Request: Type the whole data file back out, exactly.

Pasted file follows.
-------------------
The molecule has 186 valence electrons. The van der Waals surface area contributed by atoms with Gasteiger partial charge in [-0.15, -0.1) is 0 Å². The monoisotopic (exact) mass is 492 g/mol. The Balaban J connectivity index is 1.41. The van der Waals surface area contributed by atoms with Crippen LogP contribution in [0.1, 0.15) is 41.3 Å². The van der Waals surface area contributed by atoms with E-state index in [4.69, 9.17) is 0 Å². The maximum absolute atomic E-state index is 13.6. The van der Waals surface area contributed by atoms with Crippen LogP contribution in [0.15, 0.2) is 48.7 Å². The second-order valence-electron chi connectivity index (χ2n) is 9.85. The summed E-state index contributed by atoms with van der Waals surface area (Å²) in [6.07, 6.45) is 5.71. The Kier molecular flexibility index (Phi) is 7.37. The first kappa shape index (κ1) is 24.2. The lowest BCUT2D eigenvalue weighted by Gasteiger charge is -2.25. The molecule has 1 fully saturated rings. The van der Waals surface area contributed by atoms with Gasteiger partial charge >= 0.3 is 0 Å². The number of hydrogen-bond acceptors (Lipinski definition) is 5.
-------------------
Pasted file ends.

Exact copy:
The molecule has 186 valence electrons. The van der Waals surface area contributed by atoms with Gasteiger partial charge in [-0.15, -0.1) is 0 Å². The monoisotopic (exact) mass is 492 g/mol. The Balaban J connectivity index is 1.41. The van der Waals surface area contributed by atoms with Crippen LogP contribution in [0.1, 0.15) is 41.3 Å². The van der Waals surface area contributed by atoms with E-state index in [4.69, 9.17) is 0 Å². The maximum absolute atomic E-state index is 13.6. The van der Waals surface area contributed by atoms with Crippen LogP contribution in [0.15, 0.2) is 48.7 Å². The second-order valence-electron chi connectivity index (χ2n) is 9.85. The summed E-state index contributed by atoms with van der Waals surface area (Å²) in [6.07, 6.45) is 5.71. The Kier molecular flexibility index (Phi) is 7.37. The first kappa shape index (κ1) is 24.2. The lowest BCUT2D eigenvalue weighted by Gasteiger charge is -2.25. The molecule has 1 fully saturated rings. The van der Waals surface area contributed by atoms with Gasteiger partial charge >= 0.3 is 0 Å². The number of hydrogen-bond acceptors (Lipinski definition) is 5.